Daily Media Consumption - Music

Daily Media Consumption – 6/19/2018

Daily Media Consumption: Christina Aguilera, Graveyard, and Nas.

Welcome to Media Obsessed, and our Daily Media Consumption article. Every day, I listen to 3 albums across 3 different genres (Pop, Hip-Hop, and Metal/Rock), and give my honest reviews on the music entailed. Please note, other genres will not be ignored, as I will review any and everything that seems interesting or has a following.

I look at each album individually, and I have a taste/appreciation for music that spans virtually all genres of music. I’m not super-fused on lyrics, outside of hip-hop, but I care mostly about memorability/creativity, tone, theme, instrumentation, and overall execution of the album’s potential goal(s).

I will address times where my own personal taste might interfere with objective statements about an album, and I try to give solid evidence to my arguments whenever possible.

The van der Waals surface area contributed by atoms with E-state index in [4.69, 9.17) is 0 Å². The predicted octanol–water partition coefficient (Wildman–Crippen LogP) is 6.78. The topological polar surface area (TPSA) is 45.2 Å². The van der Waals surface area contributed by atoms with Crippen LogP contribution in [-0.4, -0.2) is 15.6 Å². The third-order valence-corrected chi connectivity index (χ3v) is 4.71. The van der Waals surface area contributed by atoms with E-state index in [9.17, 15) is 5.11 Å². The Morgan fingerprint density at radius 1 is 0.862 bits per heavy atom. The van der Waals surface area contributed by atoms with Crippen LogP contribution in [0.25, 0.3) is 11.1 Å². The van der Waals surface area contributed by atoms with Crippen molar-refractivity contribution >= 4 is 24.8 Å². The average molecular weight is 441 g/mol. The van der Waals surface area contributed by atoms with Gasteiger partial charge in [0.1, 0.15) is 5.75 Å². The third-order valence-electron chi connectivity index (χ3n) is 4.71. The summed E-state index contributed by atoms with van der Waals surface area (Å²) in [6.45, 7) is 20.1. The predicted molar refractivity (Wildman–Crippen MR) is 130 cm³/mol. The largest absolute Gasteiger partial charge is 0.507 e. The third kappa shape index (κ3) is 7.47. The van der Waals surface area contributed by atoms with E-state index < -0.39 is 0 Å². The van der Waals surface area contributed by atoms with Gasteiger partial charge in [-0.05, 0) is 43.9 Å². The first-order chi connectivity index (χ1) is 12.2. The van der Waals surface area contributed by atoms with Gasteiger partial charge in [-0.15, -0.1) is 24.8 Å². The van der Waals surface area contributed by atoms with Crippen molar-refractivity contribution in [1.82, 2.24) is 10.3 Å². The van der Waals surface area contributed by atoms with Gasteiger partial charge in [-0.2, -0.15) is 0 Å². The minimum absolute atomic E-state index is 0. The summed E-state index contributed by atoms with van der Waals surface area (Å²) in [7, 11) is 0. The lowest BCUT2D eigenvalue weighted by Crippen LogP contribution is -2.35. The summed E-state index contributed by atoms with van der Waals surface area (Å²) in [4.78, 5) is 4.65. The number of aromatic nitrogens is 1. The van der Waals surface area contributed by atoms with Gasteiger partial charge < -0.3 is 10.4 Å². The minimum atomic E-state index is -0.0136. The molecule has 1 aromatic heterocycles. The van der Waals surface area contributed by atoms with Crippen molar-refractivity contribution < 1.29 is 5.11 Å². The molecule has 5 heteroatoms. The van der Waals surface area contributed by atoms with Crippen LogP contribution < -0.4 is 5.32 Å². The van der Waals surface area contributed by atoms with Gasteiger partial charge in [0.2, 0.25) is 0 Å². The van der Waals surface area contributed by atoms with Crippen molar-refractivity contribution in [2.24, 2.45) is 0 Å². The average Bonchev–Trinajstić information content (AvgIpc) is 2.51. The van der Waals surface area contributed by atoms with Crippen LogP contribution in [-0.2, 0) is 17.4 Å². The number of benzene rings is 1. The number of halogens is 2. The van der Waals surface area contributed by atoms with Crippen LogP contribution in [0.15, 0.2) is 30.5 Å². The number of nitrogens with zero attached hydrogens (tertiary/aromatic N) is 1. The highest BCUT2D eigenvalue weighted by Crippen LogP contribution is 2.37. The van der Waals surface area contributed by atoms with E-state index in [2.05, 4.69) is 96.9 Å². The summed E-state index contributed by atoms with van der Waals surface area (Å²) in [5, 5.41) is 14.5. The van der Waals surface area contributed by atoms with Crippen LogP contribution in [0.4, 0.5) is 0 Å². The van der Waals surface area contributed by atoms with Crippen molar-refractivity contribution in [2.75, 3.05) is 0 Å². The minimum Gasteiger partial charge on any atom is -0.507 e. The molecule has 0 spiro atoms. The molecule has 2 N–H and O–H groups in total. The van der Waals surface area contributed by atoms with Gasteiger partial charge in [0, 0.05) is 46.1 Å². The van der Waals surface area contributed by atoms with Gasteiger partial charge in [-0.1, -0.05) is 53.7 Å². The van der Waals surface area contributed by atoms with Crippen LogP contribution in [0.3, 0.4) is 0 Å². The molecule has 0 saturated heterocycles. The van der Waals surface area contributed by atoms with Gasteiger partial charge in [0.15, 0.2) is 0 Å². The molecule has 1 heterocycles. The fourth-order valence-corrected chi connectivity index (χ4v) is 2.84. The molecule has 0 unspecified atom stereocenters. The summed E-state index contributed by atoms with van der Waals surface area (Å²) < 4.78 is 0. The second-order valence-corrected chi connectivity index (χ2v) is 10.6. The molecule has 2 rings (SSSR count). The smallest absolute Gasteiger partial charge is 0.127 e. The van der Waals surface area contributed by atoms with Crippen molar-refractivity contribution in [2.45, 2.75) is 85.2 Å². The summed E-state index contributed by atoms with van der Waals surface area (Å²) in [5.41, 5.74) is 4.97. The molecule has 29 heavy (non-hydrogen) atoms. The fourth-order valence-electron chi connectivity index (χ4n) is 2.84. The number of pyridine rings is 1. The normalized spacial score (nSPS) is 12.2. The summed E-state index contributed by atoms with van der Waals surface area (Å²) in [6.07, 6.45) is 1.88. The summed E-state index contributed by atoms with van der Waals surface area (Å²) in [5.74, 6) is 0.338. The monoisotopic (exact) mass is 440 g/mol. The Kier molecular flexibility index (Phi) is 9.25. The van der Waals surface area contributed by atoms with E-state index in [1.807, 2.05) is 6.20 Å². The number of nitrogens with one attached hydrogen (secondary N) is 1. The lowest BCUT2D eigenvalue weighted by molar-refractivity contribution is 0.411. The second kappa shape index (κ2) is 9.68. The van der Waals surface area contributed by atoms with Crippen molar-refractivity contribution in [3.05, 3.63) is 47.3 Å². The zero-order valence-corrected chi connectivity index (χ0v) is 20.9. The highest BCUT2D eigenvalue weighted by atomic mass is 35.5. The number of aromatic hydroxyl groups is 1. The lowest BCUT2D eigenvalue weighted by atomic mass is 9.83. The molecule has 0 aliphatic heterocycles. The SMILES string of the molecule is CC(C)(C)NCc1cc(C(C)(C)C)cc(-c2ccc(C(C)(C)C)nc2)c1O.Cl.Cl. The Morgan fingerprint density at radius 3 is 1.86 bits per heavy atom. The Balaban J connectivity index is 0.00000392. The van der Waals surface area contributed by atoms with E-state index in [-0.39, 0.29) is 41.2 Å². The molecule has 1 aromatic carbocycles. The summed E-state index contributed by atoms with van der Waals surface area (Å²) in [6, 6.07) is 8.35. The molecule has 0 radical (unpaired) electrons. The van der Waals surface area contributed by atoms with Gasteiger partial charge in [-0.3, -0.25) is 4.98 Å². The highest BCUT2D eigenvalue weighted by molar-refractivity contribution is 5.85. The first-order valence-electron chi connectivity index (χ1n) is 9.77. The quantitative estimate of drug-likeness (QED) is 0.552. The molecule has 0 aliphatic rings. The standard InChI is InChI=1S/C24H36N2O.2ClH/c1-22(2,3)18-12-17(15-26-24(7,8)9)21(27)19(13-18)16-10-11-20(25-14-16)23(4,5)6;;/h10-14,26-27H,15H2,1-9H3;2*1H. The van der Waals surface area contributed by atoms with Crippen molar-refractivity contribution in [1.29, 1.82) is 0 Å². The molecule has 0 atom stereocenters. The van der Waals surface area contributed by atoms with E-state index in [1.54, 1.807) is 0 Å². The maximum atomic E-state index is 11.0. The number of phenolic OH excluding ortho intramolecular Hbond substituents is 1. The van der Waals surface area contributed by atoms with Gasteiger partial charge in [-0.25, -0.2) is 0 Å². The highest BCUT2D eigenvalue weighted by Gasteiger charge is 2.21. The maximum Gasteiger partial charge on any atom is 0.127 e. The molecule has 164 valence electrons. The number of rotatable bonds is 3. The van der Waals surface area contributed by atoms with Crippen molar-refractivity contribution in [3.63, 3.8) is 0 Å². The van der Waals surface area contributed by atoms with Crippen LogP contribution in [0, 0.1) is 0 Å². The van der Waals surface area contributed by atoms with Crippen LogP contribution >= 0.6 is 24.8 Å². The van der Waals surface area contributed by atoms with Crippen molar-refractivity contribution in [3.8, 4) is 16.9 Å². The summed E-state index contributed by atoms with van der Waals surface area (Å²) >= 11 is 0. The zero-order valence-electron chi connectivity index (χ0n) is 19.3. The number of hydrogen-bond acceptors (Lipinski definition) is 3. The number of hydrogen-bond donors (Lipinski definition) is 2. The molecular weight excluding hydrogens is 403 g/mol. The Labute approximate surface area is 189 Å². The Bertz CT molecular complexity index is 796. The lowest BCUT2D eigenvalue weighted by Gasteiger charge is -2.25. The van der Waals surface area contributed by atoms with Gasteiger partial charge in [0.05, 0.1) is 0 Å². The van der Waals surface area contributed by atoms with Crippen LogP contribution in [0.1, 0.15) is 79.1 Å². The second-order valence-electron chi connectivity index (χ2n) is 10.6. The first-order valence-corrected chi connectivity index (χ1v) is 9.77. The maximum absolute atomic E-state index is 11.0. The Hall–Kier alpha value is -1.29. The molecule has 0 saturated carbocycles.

Lets begin:

Christina Aguilera – Liberation

Christina returns for the first time in over 6 years, and her latest effort is half-filled with attempts to incorporate popular hip-hop and pop instrumentation conventions that have come and gone during the years up until it’s release date this year.

Album opens with a haunting and ominous piano playing and violins, coupled with strange baby sounds and ambiguous words. This interlude is then followed up by a rather beautiful and intriguing 26 second track with “Searching For Maria”, which then leads into the song “Maria”. Throughout this album, particularly early on, we have a handful of small interludes that allude to different thematic concepts (vaguely) explored in the album. While a few feel rather forced or surface level, I can’t really complain about Christina is trying to do here -as she is at least trying to explore inspirational and relevant ideas to the people of the world, and hopefully actually herself, too.